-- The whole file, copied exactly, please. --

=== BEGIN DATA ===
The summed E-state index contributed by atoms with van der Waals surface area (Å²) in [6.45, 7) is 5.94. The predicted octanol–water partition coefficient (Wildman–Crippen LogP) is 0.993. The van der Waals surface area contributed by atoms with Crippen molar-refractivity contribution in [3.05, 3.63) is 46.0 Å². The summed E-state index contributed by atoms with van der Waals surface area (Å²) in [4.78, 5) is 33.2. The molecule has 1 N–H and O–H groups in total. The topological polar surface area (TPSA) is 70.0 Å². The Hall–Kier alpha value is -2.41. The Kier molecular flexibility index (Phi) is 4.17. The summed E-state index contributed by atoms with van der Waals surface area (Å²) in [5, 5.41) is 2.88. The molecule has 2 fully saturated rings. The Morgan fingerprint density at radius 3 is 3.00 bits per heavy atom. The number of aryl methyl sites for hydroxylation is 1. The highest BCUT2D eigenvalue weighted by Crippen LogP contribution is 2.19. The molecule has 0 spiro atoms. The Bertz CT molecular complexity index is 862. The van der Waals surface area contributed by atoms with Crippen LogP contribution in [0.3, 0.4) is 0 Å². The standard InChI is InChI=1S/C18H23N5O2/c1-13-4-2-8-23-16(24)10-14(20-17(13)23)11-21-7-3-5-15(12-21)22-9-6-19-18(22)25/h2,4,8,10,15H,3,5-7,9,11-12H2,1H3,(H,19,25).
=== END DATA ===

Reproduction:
The summed E-state index contributed by atoms with van der Waals surface area (Å²) in [6.45, 7) is 5.94. The predicted octanol–water partition coefficient (Wildman–Crippen LogP) is 0.993. The van der Waals surface area contributed by atoms with Crippen molar-refractivity contribution in [3.05, 3.63) is 46.0 Å². The summed E-state index contributed by atoms with van der Waals surface area (Å²) in [4.78, 5) is 33.2. The molecule has 1 N–H and O–H groups in total. The topological polar surface area (TPSA) is 70.0 Å². The Hall–Kier alpha value is -2.41. The Kier molecular flexibility index (Phi) is 4.17. The summed E-state index contributed by atoms with van der Waals surface area (Å²) in [5, 5.41) is 2.88. The molecule has 2 fully saturated rings. The Morgan fingerprint density at radius 3 is 3.00 bits per heavy atom. The number of aryl methyl sites for hydroxylation is 1. The highest BCUT2D eigenvalue weighted by Crippen LogP contribution is 2.19. The molecule has 0 spiro atoms. The Bertz CT molecular complexity index is 862. The van der Waals surface area contributed by atoms with Crippen LogP contribution in [0.3, 0.4) is 0 Å². The standard InChI is InChI=1S/C18H23N5O2/c1-13-4-2-8-23-16(24)10-14(20-17(13)23)11-21-7-3-5-15(12-21)22-9-6-19-18(22)25/h2,4,8,10,15H,3,5-7,9,11-12H2,1H3,(H,19,25).